Sara Ortwein and Carol Lloyd, Upstream Research Company, emphasise the importance of maintaining operational integrity.
Ensuring operational integrity is critical to the safe, environmentally responsible, and economic development of hydrocarbon resources everywhere in the world. In a business that is capital intensive and complex, integrity management is critical and is the foundation of design choices and operating practices throughout the industry. At ExxonMobil, integrity management is also a core research area.
ExxonMobil’s Upstream Research Company (URC) performs research in the areas of wellbore, marine and facility integrity. Its research efforts cover aspects of integrity management over the whole life cycle of assets: design, prevention and mitigation, and early detection.
Integrity starts with a robust design, which considers the service and the operating environment, over the expected life of the asset. Well integrity is supported with a full-scale tubular goods test facility that provides well integrity solutions to drilling engineers around the world. This facility assists with selecting and testing the appropriate pipe and connections to ensure well integrity over the life of the wells through comprehensive full-scale test evaluations of pipe and premium threaded connection options.
The company has developed a connection testing protocol that has been recognised by the industry. The full-scale testing evaluation provides high confidence in design integrity of the tubular connection as the evaluation protocol goes beyond ISO and API standards. The company is also actively involved in API 5C5 code development and enhancing industry standards for connections evaluation testing. The drilling research team has developed full-scale, cold temperature (-20°F and lower) make-and-break test capability that simulates rig floor conditions in extreme cold weather climates and represents a step change in tubular technology. This capability enables the lab to assess the impact of sub-freezing temperatures on premium connection make-up and seal performance, ultimately providing quality assurance and verification of performance before the pipe is installed in the well.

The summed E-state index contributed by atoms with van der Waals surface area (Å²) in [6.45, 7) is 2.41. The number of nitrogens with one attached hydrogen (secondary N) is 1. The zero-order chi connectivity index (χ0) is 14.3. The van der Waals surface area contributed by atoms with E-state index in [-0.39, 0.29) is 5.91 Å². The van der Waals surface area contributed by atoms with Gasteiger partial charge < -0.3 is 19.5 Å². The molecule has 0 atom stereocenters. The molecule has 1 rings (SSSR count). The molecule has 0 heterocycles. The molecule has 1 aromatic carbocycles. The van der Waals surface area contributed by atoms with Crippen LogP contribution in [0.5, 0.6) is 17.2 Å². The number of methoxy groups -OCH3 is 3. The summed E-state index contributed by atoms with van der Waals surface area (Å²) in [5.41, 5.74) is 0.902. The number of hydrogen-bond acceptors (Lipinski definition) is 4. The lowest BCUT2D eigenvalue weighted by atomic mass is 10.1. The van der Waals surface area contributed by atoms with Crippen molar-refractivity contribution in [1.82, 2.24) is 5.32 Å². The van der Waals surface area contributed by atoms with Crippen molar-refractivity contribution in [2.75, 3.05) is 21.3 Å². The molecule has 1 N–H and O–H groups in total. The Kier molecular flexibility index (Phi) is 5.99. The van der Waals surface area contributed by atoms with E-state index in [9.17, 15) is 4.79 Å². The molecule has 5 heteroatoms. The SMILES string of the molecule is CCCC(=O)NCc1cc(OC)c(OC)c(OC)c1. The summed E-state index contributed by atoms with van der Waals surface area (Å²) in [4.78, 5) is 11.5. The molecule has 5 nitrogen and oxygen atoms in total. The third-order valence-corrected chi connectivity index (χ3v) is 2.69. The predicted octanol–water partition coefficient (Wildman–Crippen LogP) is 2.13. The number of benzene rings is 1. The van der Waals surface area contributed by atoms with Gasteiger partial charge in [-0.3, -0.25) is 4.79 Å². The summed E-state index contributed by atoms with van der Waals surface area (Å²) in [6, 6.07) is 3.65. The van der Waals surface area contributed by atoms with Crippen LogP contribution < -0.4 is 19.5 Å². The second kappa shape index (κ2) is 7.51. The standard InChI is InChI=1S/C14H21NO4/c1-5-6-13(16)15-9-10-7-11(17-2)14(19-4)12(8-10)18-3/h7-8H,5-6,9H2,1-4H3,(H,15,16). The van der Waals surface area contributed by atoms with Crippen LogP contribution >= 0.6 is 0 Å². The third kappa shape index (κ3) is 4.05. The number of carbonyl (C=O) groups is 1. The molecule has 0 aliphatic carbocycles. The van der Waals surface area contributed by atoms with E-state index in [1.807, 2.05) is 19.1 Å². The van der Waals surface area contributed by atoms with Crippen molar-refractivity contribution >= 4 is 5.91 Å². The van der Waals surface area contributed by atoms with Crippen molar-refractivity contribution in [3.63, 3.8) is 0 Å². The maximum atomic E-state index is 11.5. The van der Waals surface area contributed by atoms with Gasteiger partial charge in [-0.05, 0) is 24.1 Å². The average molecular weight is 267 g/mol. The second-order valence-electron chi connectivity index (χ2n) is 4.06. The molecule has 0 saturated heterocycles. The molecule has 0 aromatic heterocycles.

The company also has extensive research programmes in marine and subsea integrity, which cover the infrastructure and facilities required for offshore production and processing, such as offshore platforms (fixed or floating), mooring and riser systems and subsea production facilities. The company’s experience in hydrodynamics lays a solid foundation for technology development in floating structure design and operations. For example, the company has developed methodologies and technologies to discern and verify wave impact loads for platform design and construction. Another element of this line of research involves wave basin model testing. In addition to carrying out individual model tests for measuring loads and responses, our expertise includes developing methodologies for conducting a large number of model tests to characterise the variability in magnitude of loads on structures due to extreme anticipated conditions. Statistical evaluation of this suite of tests is then used to develop robust design criteria for offshore structures. Through this work, URC has extended learnings from wave impact model testing for our platforms and has made improvements to sensor qualification procedures to further reduce experimental uncertainties in future wave impact model tests.